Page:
At the Ref Desk (8/13/18): Complaints upstairs about someone playing the trumpet in one of the computer labs. Oy. [more...]

We Were All Librarians and All Human Beings

Submitted by Leo Klein on Fri, 4/1/11 (2:29pm)

From an article written in 1944 about the Good Old Days of librarians in Chicago in the 1890s:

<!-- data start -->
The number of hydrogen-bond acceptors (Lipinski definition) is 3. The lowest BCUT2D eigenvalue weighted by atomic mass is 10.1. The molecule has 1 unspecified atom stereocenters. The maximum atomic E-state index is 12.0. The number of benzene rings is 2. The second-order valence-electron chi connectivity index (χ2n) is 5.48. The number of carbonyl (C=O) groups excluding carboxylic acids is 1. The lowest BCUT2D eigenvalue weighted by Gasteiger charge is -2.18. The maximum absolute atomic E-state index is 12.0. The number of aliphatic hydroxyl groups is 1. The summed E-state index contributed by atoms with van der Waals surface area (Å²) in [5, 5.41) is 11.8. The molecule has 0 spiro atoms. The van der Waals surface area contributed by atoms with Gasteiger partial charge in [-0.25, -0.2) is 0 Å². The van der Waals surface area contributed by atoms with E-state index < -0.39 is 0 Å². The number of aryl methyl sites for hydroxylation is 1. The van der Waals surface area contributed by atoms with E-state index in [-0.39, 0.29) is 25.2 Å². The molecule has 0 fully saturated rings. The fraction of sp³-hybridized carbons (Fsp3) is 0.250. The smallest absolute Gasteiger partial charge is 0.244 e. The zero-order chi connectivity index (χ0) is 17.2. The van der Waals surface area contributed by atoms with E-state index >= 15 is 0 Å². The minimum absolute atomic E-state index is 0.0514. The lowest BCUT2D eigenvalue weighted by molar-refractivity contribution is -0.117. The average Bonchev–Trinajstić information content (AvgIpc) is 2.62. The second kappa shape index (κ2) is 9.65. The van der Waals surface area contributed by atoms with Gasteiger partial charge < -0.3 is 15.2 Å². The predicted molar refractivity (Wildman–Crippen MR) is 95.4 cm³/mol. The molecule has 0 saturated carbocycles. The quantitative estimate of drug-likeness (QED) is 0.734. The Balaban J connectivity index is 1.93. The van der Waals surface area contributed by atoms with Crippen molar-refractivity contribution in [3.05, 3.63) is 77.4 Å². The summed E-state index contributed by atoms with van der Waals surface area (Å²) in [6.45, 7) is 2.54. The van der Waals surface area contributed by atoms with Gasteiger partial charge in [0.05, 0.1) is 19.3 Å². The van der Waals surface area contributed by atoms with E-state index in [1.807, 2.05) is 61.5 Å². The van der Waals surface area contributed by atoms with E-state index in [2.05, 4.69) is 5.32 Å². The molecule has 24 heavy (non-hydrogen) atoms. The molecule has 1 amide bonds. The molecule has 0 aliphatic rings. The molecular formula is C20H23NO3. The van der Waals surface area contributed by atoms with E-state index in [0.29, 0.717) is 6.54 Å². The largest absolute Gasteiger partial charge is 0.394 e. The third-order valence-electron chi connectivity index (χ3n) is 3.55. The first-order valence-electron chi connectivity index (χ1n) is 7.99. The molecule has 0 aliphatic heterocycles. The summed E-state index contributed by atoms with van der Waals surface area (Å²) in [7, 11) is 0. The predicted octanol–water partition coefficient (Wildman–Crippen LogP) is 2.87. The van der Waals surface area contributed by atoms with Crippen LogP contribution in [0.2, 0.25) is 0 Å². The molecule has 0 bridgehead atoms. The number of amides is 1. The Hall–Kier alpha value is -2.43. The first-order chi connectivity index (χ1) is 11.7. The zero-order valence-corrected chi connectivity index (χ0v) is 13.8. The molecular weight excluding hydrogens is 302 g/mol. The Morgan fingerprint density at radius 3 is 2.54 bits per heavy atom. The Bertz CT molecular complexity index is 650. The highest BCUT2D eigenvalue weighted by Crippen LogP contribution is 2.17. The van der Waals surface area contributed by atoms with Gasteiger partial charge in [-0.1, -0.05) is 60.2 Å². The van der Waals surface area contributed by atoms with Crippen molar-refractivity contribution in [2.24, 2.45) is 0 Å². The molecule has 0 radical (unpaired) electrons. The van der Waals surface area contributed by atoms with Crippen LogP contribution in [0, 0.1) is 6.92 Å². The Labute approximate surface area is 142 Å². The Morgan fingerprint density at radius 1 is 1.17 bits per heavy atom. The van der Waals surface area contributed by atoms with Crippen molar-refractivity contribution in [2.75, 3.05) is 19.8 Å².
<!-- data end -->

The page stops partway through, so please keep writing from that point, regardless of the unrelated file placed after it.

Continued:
William Warner Bishop (1944): "As I look back on these formative years I am struck most of all by the sense of fellowship and solidarity among librarians. It was a new profession in our American conception of its possibilities; there was no little of the "missionary" spirit among its members, and there was much kindly feeling and much sharing of information and experience. A newcomer was made to feel at home. One instinctively felt he could rely on and trust his colleagues. I had a beautiful illustration of these solidarity ten years later, during my first summer at the Library of Congress. One of our messenger boys went swimming in the Potomac and was unfortunately drowned. His people came from a village near Milwaukee. They were too poor to come on to Washington, and the body was sent to Milwaukee to be transferred to their home. I telegraphed to Agnes Van Valkenburgh in the Milwaukee Public Library without any hesitation, and that great-hearted woman not only met the train bearing the corpse but went, provided with flowers, to the small town and to the funeral. It was a perfectly natural action on her part and on mine. We were all librarians and all human beings in distress at the sudden death of a very minor member of our calling. The incident is typical, and I like to recall it. We all felt not only pride in our work but a sense of responsibility toward our fellow librarians. It is a great thing to have been a member of such a profession."